PLEASE NOTE: What follows is not a series of capsule reviews but an annotated selection of items listed by Diamond Comic Distributors for release to comic book retailers in North America on the particular Wednesday, or, in the event of a holiday or occurrence necessitating the close of UPS in a manner that would impact deliveries, Thursday, identified in the column title above. Not every listed item will necessarily arrive at every comic book retailer, in that some items may be delayed and ordered quantities will vary. I have in all likelihood not read any of the comics listed below, in that they are not yet released as of the writing of this column, nor will I necessarily read or purchase every item identified; THIS WEEK IN COMICS! reflects only what I find to be potentially interesting.
The Secret of the Stone Frog: I've had multiple people come up to me raving about this one, the first in the much-admired TOON Books line to identify itself as a 'graphic novel,' owing perhaps to its comparatively lavish 80-page length. The artist is David Nytra, with whom I am not familiar, though its scenario of children lost in a strange forest full of whimsical and somewhat threatening creatures brings to mind a few early newspaper fancies that might catch the eye of a line descended from the RAW of yore. Preview; $14.95.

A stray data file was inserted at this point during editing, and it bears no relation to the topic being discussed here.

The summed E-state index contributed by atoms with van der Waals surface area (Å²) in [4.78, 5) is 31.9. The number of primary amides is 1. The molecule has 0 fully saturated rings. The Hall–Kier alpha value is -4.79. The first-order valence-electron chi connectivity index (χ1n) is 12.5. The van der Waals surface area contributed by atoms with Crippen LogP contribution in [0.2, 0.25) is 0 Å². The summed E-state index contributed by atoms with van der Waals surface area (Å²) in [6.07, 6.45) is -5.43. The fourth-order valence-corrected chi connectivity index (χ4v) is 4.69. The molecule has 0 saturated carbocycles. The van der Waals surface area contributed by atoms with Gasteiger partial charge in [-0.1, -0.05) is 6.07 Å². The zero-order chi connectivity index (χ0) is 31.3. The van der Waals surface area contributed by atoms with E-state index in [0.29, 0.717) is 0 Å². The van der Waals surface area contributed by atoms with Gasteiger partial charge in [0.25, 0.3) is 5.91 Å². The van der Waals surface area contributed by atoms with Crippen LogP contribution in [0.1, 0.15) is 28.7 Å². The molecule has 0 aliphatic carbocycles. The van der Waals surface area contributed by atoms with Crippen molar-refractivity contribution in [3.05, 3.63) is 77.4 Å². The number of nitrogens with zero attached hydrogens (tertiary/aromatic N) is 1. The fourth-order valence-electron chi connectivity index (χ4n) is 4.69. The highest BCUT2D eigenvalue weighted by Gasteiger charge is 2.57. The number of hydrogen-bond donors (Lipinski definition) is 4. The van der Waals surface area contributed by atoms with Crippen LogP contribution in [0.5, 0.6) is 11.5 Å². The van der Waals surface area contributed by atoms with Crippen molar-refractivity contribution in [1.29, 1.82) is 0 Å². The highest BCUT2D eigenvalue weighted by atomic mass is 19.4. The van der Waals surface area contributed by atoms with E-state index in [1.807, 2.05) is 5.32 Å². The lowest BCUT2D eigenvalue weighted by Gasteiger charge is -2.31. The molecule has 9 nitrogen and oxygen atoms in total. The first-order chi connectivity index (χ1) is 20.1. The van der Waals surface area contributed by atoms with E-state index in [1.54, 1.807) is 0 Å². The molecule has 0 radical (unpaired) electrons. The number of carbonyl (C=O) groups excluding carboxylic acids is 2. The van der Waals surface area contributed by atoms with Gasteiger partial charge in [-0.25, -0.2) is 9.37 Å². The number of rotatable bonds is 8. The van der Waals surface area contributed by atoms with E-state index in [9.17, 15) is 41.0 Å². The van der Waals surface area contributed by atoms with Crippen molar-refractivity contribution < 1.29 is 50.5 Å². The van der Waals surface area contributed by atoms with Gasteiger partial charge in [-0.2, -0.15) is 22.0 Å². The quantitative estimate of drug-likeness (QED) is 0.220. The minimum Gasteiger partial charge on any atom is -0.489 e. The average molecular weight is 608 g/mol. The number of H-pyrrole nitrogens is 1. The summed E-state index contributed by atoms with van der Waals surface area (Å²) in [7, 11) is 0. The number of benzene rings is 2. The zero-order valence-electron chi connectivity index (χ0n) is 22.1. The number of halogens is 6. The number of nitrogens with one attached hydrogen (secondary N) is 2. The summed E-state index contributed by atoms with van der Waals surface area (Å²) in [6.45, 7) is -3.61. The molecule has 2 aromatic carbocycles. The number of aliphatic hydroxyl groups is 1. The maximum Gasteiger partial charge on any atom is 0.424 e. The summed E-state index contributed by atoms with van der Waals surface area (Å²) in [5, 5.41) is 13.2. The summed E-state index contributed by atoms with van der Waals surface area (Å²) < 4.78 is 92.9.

Comics Sketchbooks: The Private Worlds of Today's Most Creative Talents: Normally I'd end with your not-quite-a-comic of the week, but I think some special attention is warranted for this 352-page Thames & Hudson compilation of Steven Heller selections from dozens of cartoonists' sketchbooks, including Robert Crumb, Gary Panter, Joost Swarte, Posy Simmonds, Mark Newgarden, Kevin Huizenga, Vanessa Davis, Kim Deitch, Carol Tyler, Jim Steranko, Rutu Modan, Johnny Ryan, David Mazzucchelli, Joseph Lambert, Lilli Carré, Peter Blegvad, Charles Burns, Danijel Žeželj and many more. Quite a nice-looking production, very much worth a flip; $44.95.